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Proofs of claim survive challenge by debtor

Where a debt collection company filed two proofs of claim based upon credit card debt owed by the debtor, the debtor admitted she owed the debt to the credit card company and there was proof the debts were assigned, the debtor’s argument that she had no credit relationship with the assignee was insufficient to overcome the presumption of validity.


Katherine J. Morris filed a voluntary petition under Chapter 13 with this court on Oct. 14, 2022. In her schedules, Ms. Morris listed a debt owed to LVNV Funding LLC as “assignee of Credit One Bank” in the amount of $2,921.00, consisting of two separate debts — $1,300.71 on account no. 7322 and $1,620.29 on account no. 6337.

LVNV timely filed two proofs of claim in the amounts of $1,620.29 and $1,300.71, respectively. The debtor then filed objections to the two proofs of claim. Shortly before the hearing, the debtor filed an amended schedule in which she listed the debt to LVNV as “disputed.”

Judicial estoppel

LVNV first argues that the debtor is estopped from objecting to its claims because she did not list the debts as disputed. Judicial estoppel requires proof of four elements: (1) the party must be seeking to adopt an inconsistent position from that taken in prior litigation; (2) the position must be one of fact, not of law; (3) the prior inconsistent position must have been accepted by the court; and (4) the party must have “‘intentionally misled the court to gain an unfair advantage.’”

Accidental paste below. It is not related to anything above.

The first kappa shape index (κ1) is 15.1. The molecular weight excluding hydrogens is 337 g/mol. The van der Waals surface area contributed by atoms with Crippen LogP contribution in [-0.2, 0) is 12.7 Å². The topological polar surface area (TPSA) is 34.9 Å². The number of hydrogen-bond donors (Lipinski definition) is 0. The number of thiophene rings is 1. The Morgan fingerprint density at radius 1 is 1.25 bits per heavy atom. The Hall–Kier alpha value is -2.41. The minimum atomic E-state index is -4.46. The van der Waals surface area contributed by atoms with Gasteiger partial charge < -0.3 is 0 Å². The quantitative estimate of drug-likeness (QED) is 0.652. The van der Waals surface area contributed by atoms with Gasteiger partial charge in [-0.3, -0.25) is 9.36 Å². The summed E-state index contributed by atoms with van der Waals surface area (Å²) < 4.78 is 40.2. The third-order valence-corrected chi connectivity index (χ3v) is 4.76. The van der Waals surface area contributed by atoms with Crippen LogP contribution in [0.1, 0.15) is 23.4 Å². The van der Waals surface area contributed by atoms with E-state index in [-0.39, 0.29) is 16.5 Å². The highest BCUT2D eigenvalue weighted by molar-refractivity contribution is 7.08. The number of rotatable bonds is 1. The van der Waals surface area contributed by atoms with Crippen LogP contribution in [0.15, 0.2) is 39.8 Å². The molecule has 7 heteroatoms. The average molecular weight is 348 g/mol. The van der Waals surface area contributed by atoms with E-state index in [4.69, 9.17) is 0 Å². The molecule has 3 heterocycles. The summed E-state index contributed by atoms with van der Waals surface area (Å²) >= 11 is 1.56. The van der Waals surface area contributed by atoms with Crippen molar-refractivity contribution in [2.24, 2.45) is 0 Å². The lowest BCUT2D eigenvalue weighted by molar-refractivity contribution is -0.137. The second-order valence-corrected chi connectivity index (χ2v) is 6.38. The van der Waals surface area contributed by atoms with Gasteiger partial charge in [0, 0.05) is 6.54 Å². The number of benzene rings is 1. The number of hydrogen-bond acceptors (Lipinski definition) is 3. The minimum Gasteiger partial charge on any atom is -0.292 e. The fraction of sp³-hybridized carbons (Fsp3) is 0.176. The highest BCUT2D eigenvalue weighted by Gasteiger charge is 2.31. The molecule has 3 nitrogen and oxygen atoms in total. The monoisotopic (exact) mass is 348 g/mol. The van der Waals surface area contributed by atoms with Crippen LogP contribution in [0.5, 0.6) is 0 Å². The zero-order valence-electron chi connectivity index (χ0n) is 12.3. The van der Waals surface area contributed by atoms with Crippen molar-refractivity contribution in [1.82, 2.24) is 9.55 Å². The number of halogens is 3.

The question is whether the debtor’s prior statement, that the two debts were not disputed, was ever accepted by this court. The court has previously held that when a debtor obtains a discharge his or her statements have been relied upon and accepted by the bankruptcy court.

In a Chapter 13 case, however, debtors do not receive a discharge until completion of their plan payments. This court also has held that the confirmation of a Chapter 13 plan, without a discharge, is not an acceptance by the bankruptcy court sufficient to give rise to judicial estoppel. Because there has been no acceptance of the debtor’s first statement that the debt was not disputed, the court rejects the application of judicial estoppel on this issue.


The debtor did not dispute that she had two credit cards with Credit One Bank, and that she owed precisely the same amounts to Credit One Bank as set forth in LVNV’s two proofs of claim. LVNV’s assignments were not disputed, and they support the conclusion that there have been successive assignments ending with LVNV.

LVNV is in possession of account statements in the debtor’s name from Credit One Bank, with the same amounts due and owing, something that would be highly unlikely if LVNV were not the assignee. Further, the debtor’s general statements that she never had a credit relationship with LVNV are insufficient to overcome the prima facie validity of the claims, where LVNV has produced evidence of the assignments and the assignments were not disputed at the evidentiary hearing.

There are a number of pre-2012 amendment cases that lend support to the debtor’s position. The court, however, declines to follow these cases for two reasons. First, the court agrees that the debtor’s statement that she had no credit relationship with LVNV is insufficient to overcome the presumption of validity, where the assignments are not genuinely disputed. Second, these cases pre-date the 2012 amendments to Bankruptcy Rule 3001. The court is not aware of any reported post-2012 decisions that support the debtor’s position.

Debtor’s objections overruled.

In re: Katherine J. Morris, Case No. 22-11379, March 24, 2023. EDVA Bankr. at Alexandria (Kenney). VLW No. 023-4-008. 11 pp.

VLW 023-4-008